Morphology and host-parasite interaction of Henneguya azevedoi n. sp., parasite of gills of Leporinus obtusidens from Mogi-Guaçu River, Brazil. Parasitol Res

Departamento de Biologia Animal da Universidade Estadual de Campinas (UNICAMP), Campinas, São Paulo, Brazil.
Parasitology Research (Impact Factor: 2.1). 08/2011; 110(2):887-94. DOI: 10.1007/s00436-011-2571-5
Source: PubMed


Henneguya azevedoi n. sp. is described from the piava (Leporinus obtusidens). Between 2005 and 2007, 60 fish were collected from the Mogi-Guaçu River near Cachoeira de Emas Falls located in the municipality of Pirassununga, state of São Paulo, Brazil. A total of 70% had plasmodia of the parasite. The plasmodia were white, spherical, and measured 40-200 μm in diameter. Histopathological analysis revealed that the development of the parasite was intralamellar and caused stretching of the epithelium, with accentuated deformation, as well as compression of the capillary and adjacent tissues. Ultrastructural analysis revealed that the wall of the plasmodium was a single membrane in direct contact with the host cells and contained pinocytic canals that extended into the plasmodium. The development of the parasite was asynchronous, with the earliest stages at the periphery and mature spores in the central region. Mature spores were elongated in the frontal view [mean ± standard deviation (range)]: 45.2 ± 0.6 (45.0-47.0) μm in total length, 10.0 ± 0.07 (9.9-10.2) μm in body length, 35.6 ± 0.9 (34.9-36.5) μm in caudal process length, and 4.4 ± 0.4 (4.0-5.0) μm in body width. The polar capsules were elongated and equal in size: 3.8 ± 0.3 (3.5-4.0) μm in length and 1.0 μm in width. The polar filaments were coiled in six to seven turns and perpendicular to the axis of the capsule. Scanning electron microscopy revealed smooth valves and a conspicuous rim around the spore body. This is the first time that a myxosporean has been reported in L. obtusidens.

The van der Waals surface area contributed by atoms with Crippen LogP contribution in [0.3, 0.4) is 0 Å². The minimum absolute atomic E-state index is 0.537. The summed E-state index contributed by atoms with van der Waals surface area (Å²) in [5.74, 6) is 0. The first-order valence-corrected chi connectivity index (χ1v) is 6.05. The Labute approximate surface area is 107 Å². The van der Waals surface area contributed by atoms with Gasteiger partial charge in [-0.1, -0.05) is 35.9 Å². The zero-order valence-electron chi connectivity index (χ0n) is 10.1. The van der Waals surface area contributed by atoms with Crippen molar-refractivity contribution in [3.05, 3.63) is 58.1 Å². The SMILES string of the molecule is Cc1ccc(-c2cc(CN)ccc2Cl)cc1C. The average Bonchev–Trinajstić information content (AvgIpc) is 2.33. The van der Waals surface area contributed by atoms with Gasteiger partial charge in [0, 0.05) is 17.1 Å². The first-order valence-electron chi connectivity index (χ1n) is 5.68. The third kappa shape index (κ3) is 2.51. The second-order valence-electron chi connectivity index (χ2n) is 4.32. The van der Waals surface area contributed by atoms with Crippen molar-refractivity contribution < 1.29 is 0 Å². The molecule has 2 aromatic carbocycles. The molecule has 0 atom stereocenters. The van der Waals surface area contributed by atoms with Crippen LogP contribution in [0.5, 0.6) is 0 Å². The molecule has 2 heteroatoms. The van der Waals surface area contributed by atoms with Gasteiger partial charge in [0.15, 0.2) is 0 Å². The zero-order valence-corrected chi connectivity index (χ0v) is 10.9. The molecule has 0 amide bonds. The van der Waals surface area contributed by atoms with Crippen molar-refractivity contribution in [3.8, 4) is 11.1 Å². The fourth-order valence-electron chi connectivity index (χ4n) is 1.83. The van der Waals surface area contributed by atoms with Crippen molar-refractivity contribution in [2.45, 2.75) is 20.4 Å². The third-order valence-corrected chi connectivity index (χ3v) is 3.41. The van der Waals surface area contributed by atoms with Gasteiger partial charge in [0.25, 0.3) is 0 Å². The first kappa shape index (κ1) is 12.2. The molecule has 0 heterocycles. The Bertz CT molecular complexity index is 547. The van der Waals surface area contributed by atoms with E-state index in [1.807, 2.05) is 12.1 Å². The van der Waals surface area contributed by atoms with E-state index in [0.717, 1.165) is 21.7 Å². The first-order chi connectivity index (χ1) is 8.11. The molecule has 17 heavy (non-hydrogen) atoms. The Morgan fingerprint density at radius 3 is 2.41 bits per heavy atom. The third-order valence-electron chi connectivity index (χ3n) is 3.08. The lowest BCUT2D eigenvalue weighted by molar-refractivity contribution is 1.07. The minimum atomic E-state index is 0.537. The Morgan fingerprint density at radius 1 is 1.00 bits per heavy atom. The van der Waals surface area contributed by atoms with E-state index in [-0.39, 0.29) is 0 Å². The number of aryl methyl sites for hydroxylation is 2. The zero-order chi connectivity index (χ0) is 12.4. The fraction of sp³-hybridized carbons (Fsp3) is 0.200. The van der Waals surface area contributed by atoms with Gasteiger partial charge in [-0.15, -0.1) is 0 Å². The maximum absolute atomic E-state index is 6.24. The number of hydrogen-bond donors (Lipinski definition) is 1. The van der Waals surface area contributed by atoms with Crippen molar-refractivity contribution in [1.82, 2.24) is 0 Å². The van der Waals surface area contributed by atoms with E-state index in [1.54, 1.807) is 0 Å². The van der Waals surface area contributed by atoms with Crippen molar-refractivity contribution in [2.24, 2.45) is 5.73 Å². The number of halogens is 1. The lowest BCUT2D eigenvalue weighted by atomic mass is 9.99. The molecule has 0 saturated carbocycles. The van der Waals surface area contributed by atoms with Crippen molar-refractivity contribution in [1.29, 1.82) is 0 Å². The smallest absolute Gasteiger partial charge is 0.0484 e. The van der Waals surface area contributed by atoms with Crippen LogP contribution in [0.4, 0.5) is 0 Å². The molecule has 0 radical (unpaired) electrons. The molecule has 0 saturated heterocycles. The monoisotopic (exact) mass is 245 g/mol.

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    • "In South America, the plasmodia of Henneguya azevedoi are located primarily, but not limited to the apical end of the lamellae of piava Leporinus obtusidens (Barassa et al. 2012). In a survey of Asian redtail catfish Hemibagrus nemurus from Malaysia, Henneguya mystusia was observed forming large plasmodia at the tip of gill filaments, deforming the lamellar structure. "
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    ABSTRACT: There are more than 200 species of Henneguya described from fish. Of these, only three life cycles have been determined, identifying the actinospore and myxospore stages from their respective hosts. Two of these life cycles involve the channel catfish (Ictalurus punctatus) and the freshwater oligochaete Dero digitata. Herein, we molecularly confirm the life cycle of a previously undescribed Henneguya sp. by matching 18S ribosomal RNA (rRNA) gene sequence of the myxospore stage from channel catfish with the previously described actinospore stage (Aurantiactinomyxon mississippiensis) from D. digitata. Gill tissue from naturally infected channel catfish contained pseudocysts restricted to the apical end of the primary lamellae. Myxospores were morphologically consistent with Henneguya spp. from ictalurid fishes in North America. The spores measured 48.8 ± 4.8 μm (range = 40.7-61.6 μm) in total spore length. The lanceolate spore body was 17.1 ± 1.0 μm (14.4-19.3 μm) in length and 5.0 ± 0.3 μm (4.5-5.5 μm) in width. The two polar capsules were 6.2 ± 0.4 μm (5.8-7.0 μm) long and 5.0 ± 0.3 μm (4.5-5.5 μm) wide. The polar capsule contained eight to nine coils in the polar filament. The two caudal processes were of equal length, measuring 31.0 ± 4.1 μm (22.9-40.6 μm). The 1980-bp 18S rRNA gene sequence obtained from two excised cysts shared 99.4 % similarity (100 % coverage) to the published sequence of A. mississippiensis, an actinospore previously described from D. digitata. The sequence similarity between the myxospore from channel catfish and actinospore from D. digitata suggests that they are conspecific, representing alternate life stages of Henneguya mississippiensis n. sp.